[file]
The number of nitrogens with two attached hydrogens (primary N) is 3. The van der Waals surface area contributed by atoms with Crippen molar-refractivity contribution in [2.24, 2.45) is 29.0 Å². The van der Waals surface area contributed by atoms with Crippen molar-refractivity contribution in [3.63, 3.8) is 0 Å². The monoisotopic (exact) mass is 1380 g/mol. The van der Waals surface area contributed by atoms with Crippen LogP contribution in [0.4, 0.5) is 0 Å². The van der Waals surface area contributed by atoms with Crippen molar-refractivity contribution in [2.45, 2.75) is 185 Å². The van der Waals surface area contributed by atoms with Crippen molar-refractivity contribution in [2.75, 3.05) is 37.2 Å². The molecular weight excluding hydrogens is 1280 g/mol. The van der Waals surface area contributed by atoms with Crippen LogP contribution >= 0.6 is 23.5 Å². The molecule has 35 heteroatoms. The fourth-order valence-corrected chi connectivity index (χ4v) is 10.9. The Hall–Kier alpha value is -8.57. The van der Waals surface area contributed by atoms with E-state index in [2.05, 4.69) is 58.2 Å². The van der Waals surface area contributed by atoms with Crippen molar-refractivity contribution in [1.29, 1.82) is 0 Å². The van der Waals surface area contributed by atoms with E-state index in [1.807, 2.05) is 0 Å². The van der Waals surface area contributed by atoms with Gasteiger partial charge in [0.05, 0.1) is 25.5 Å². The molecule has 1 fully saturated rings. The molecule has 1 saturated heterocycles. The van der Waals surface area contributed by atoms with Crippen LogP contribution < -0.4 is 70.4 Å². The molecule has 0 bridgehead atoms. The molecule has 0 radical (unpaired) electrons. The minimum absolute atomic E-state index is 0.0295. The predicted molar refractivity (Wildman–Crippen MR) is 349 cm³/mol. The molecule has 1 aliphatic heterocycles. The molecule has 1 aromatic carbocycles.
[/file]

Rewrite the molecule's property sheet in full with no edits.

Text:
The number of nitrogens with two attached hydrogens (primary N) is 3. The van der Waals surface area contributed by atoms with Crippen molar-refractivity contribution in [2.24, 2.45) is 29.0 Å². The van der Waals surface area contributed by atoms with Crippen molar-refractivity contribution in [3.63, 3.8) is 0 Å². The monoisotopic (exact) mass is 1380 g/mol. The van der Waals surface area contributed by atoms with Crippen LogP contribution in [0.4, 0.5) is 0 Å². The van der Waals surface area contributed by atoms with Crippen molar-refractivity contribution in [2.45, 2.75) is 185 Å². The van der Waals surface area contributed by atoms with Crippen molar-refractivity contribution in [2.75, 3.05) is 37.2 Å². The molecular weight excluding hydrogens is 1280 g/mol. The van der Waals surface area contributed by atoms with Crippen LogP contribution >= 0.6 is 23.5 Å². The molecule has 35 heteroatoms. The fourth-order valence-corrected chi connectivity index (χ4v) is 10.9. The Hall–Kier alpha value is -8.57. The van der Waals surface area contributed by atoms with E-state index in [2.05, 4.69) is 58.2 Å². The van der Waals surface area contributed by atoms with Crippen molar-refractivity contribution in [1.29, 1.82) is 0 Å². The van der Waals surface area contributed by atoms with E-state index in [1.807, 2.05) is 0 Å². The van der Waals surface area contributed by atoms with Gasteiger partial charge in [0.05, 0.1) is 25.5 Å². The molecule has 1 fully saturated rings. The molecule has 1 saturated heterocycles. The van der Waals surface area contributed by atoms with Crippen LogP contribution < -0.4 is 70.4 Å². The molecule has 0 bridgehead atoms. The molecule has 0 radical (unpaired) electrons. The minimum absolute atomic E-state index is 0.0295. The predicted molar refractivity (Wildman–Crippen MR) is 349 cm³/mol. The molecule has 1 aliphatic heterocycles. The molecule has 1 aromatic carbocycles.